The same applies to the taxi drivers, the fellucca captains, the bazaar workers – all the workers who do not receive a weekly or monthly payment, but depend solely on the money earned from their day’s work.  The hotel and restaurant workers stay at home, they have been ‘laid off’ – an entirely different situation to what happened here during the Iraqi War.  That time the hotel workers asked if they could keep going to work without pay.  This time they accept the return is not coming – the hotels and restaurants themselves are mostly in darkness in Luxor.

My guide, Mohamed thinks he will have to sell his car soon – he has sold everything else but held the car to the end as it is his transport to work when work comes.  But he is now out of time and the news of my new cancellations are going to hit him.  Even so, there is no new revolt happening in Luxor.  These people are not revolting, protesting and demanding – they are waiting an expecting a miracle.  So am I.

Among some, talk continues and work continues on ideas for improving Luxor and on trying to bring the tourists back.  There are meetings, options and ideas are discussed, plans are made.  That is very good – it brings hope and a feeling of ‘doing something’, a satisfying feeling of being involved, but that avenue of participation is not open to the majority who sit in silence in the ghost town that Luxor has become.

Then I look at the American people.  The ‘non-essential’ people seriously, how can you describe a person as ‘non-essential’?) who have been sent home because those earning the big money once again show their blatant disregard and disrespect for the American people.  For a week or two they will experience the uncertainty of Luxor but their situation will be brief.  Their situation has to end sooner rather than later.  I saw the story on Facebook about the guy who showed up to cut the grass at the war memorial and got chucked out by the security.  I read the story of the woman buying her groceries with food stamps and the care she took before going to the shop, the care in making the list so she would be sure to buy only cheap but nourishing food within the confines of her stamps.  I read about the cost of the Irish referendum on abolishing the Senate, which failed and thought to myself “how many more idiotic projects are the Irish Government throwing money away on instead of using is more wisely in the people’s interest?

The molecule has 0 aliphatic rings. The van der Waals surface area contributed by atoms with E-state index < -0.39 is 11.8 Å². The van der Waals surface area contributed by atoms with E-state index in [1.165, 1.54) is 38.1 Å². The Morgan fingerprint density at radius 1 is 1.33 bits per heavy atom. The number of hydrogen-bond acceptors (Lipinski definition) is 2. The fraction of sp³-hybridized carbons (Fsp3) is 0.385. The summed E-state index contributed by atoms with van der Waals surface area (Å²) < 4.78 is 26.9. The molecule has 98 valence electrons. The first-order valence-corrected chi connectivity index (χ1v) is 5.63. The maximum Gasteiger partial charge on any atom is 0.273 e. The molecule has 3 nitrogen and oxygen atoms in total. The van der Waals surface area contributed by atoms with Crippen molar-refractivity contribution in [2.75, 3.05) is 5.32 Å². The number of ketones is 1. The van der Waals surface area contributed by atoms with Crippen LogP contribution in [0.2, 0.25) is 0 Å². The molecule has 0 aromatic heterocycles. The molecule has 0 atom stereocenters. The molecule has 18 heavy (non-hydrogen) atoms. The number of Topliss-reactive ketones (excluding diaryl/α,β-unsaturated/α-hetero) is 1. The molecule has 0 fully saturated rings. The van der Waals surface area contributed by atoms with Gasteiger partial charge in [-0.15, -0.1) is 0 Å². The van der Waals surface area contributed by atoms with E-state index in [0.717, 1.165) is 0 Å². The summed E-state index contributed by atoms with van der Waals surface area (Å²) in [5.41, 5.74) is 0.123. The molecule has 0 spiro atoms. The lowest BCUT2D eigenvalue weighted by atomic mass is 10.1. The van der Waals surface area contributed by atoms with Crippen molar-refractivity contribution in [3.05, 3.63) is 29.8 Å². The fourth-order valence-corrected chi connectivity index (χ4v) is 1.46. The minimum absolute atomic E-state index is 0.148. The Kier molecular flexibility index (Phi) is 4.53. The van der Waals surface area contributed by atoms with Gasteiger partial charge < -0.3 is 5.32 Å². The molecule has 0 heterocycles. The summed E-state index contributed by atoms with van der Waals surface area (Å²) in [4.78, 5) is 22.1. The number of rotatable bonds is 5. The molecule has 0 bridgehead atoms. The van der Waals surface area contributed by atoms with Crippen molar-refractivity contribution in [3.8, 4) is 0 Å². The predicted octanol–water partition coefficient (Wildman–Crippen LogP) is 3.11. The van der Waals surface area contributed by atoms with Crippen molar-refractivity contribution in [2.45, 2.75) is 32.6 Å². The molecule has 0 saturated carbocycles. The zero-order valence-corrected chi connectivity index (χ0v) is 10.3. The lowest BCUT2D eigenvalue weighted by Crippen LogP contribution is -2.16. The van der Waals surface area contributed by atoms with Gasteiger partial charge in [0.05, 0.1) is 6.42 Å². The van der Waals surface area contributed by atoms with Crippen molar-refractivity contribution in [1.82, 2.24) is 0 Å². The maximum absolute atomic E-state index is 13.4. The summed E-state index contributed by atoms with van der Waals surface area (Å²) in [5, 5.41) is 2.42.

So, here I am in Egypt vacillating (lovely word) between the peacefulness and stillness of hopelessness (smiling cos I am not sure they go together actually) and then the anger I feel at the people in power across the world, governments and media personnel still taking home OBSCENE pay-checks earned from the misery, sweat, blood, guts and tears of the greater world population.  Those ones should be too ashamed to show their faces, but they are not – now there is where I lose my peace and my blood boils!

My personal miracle would be to see the mighty who care for nobody but themselves brought low, all the dirty cover-ups and secrets revealed, and a world where it would be natural for us to turn to our neighbour and say “how are you doing today?  Are you ok?  Let’s have a cup of tea…”  Now, wouldn’t that be something!